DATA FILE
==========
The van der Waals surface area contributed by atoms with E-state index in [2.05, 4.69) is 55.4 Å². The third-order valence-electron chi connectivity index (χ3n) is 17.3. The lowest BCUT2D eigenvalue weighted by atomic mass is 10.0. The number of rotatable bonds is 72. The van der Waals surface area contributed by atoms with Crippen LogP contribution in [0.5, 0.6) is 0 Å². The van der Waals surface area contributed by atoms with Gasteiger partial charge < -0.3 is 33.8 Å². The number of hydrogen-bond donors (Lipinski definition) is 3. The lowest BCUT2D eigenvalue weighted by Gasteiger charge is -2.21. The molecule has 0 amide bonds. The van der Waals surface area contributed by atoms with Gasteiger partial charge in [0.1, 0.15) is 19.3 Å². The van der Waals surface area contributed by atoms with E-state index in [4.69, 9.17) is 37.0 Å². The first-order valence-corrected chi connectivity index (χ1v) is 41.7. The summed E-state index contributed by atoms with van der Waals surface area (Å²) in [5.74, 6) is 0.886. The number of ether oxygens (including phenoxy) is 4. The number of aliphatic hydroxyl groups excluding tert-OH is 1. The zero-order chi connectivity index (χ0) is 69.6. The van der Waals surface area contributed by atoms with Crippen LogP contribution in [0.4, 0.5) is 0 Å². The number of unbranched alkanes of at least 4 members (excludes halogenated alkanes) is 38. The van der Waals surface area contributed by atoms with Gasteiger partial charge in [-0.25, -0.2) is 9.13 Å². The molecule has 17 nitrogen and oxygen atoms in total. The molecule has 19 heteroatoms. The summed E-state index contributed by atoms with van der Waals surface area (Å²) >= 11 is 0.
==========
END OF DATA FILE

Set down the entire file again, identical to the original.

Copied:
The van der Waals surface area contributed by atoms with E-state index in [2.05, 4.69) is 55.4 Å². The third-order valence-electron chi connectivity index (χ3n) is 17.3. The lowest BCUT2D eigenvalue weighted by atomic mass is 10.0. The number of rotatable bonds is 72. The van der Waals surface area contributed by atoms with Crippen LogP contribution in [0.5, 0.6) is 0 Å². The van der Waals surface area contributed by atoms with Gasteiger partial charge < -0.3 is 33.8 Å². The number of hydrogen-bond donors (Lipinski definition) is 3. The lowest BCUT2D eigenvalue weighted by Gasteiger charge is -2.21. The molecule has 0 amide bonds. The van der Waals surface area contributed by atoms with Gasteiger partial charge in [0.1, 0.15) is 19.3 Å². The van der Waals surface area contributed by atoms with E-state index in [4.69, 9.17) is 37.0 Å². The first-order valence-corrected chi connectivity index (χ1v) is 41.7. The summed E-state index contributed by atoms with van der Waals surface area (Å²) in [5.74, 6) is 0.886. The number of ether oxygens (including phenoxy) is 4. The number of aliphatic hydroxyl groups excluding tert-OH is 1. The zero-order chi connectivity index (χ0) is 69.6. The van der Waals surface area contributed by atoms with Crippen LogP contribution in [0.4, 0.5) is 0 Å². The number of unbranched alkanes of at least 4 members (excludes halogenated alkanes) is 38. The van der Waals surface area contributed by atoms with Gasteiger partial charge in [-0.25, -0.2) is 9.13 Å². The molecule has 17 nitrogen and oxygen atoms in total. The molecule has 19 heteroatoms. The summed E-state index contributed by atoms with van der Waals surface area (Å²) >= 11 is 0.